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Innovation in AgTech is enabling us to grow more and more varieties of crops sustainably, reflecting the wealth of opportunity that lies in indoor farming.  Strawberries, tomatoes and leafy greens can now be grown in glasshouses, polytunnels and vertical farms using a method which promotes a better use of space, minimises water usage, lowers carbon footprint, removes the need for chemical fertilisers, improves biodiversity. . . and oh, it’s also energy efficient.  

As we seek a more secure, sustainable food system in the wake of unprecedented disruption to the food supply chain and a growing population, it appears only a matter of time for the practice to be rolled out on a wider scale. While there are considerable start-up costs involved in indoor farming, the return on investment is deemed significant, and with further funding, there is a sense that CEA farming will change the face of food production over the next 5-10 years.     

The potential for locally grown, fresh and flavoursome food farmed this way is huge, and it won’t be light years away before we see a diverse range of fruit and vegetables which are currently imported from outside the UK to be grown on our home shores, all year round.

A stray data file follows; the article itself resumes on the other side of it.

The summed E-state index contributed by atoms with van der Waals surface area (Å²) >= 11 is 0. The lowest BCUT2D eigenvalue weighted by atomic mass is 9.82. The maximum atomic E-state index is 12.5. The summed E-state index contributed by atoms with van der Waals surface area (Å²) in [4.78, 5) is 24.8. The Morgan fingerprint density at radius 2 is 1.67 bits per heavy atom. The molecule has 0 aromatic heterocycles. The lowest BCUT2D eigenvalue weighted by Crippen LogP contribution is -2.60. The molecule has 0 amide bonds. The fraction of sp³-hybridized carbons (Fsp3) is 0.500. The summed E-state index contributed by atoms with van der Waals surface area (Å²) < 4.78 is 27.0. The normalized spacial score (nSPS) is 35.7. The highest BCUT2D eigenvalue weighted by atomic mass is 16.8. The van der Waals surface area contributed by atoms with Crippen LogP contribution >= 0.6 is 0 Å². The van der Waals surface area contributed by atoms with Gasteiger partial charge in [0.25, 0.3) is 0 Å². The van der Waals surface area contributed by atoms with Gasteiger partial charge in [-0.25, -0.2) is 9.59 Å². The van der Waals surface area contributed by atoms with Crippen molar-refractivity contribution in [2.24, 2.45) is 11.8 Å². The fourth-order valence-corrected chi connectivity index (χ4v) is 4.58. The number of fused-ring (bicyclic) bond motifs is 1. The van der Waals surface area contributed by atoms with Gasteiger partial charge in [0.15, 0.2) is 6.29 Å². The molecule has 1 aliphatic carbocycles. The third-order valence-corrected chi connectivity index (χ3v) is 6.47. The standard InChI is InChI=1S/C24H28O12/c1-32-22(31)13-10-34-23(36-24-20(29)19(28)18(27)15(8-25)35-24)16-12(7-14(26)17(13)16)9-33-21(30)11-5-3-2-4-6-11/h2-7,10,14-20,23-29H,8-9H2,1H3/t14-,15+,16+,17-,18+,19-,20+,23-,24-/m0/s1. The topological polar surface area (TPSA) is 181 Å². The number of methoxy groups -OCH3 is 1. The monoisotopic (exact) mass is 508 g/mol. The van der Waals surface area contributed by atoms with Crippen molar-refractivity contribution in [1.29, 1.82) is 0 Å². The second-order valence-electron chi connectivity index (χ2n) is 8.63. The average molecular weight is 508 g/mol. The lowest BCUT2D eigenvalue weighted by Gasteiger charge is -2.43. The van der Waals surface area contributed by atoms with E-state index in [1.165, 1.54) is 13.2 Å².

This extends to pumpkins, and it is extremely plausible that the ones we carve out annually for Hallowe’en will soon be the soilless variety. Last winter, one school in New York had its first pumpkin harvest from its hydroponic garden, where students have kept the seeds from their pumpkins so they can grow more with the hydroponic garden for this autumn. The school’s aim is for students to understand the potential of hydroponics and inspire them to go into food production in the future as well as broaden their choices when it comes to food.   

In fact, consumers can even take it a step further and grow pumpkins in their own house – embodying the true meaning of “home grown”. One company has seen increased demand for its automated indoor residential gardens, something its co-founder puts down to people being more cautious of where their food is coming from and the increase in food prices, and is deemed “a way to access cheaper and fresher produce all year round.”  

The business decided to re-position themselves and their product line to double as furniture owing to more competitors flooding the market. The garden allows for growing leafy greens, flowers, fruits, vegetables and herbs year-round for an entire household, including yes, you’ve guessed it, pumpkins.   

In general, whether you’re a commercial farmer or DIY indoor grower, growing pumpkins upwards is appealing on multiple fronts, not least that it enables them to spread vertically in the open air which increases ventilation and reduces the risk of disease. 

So what could be next to be cultivated indoors, witches’ fingers or even Frankenstein v2.0? In all honesty perhaps not, but with the potential indoor farming promises, never say never!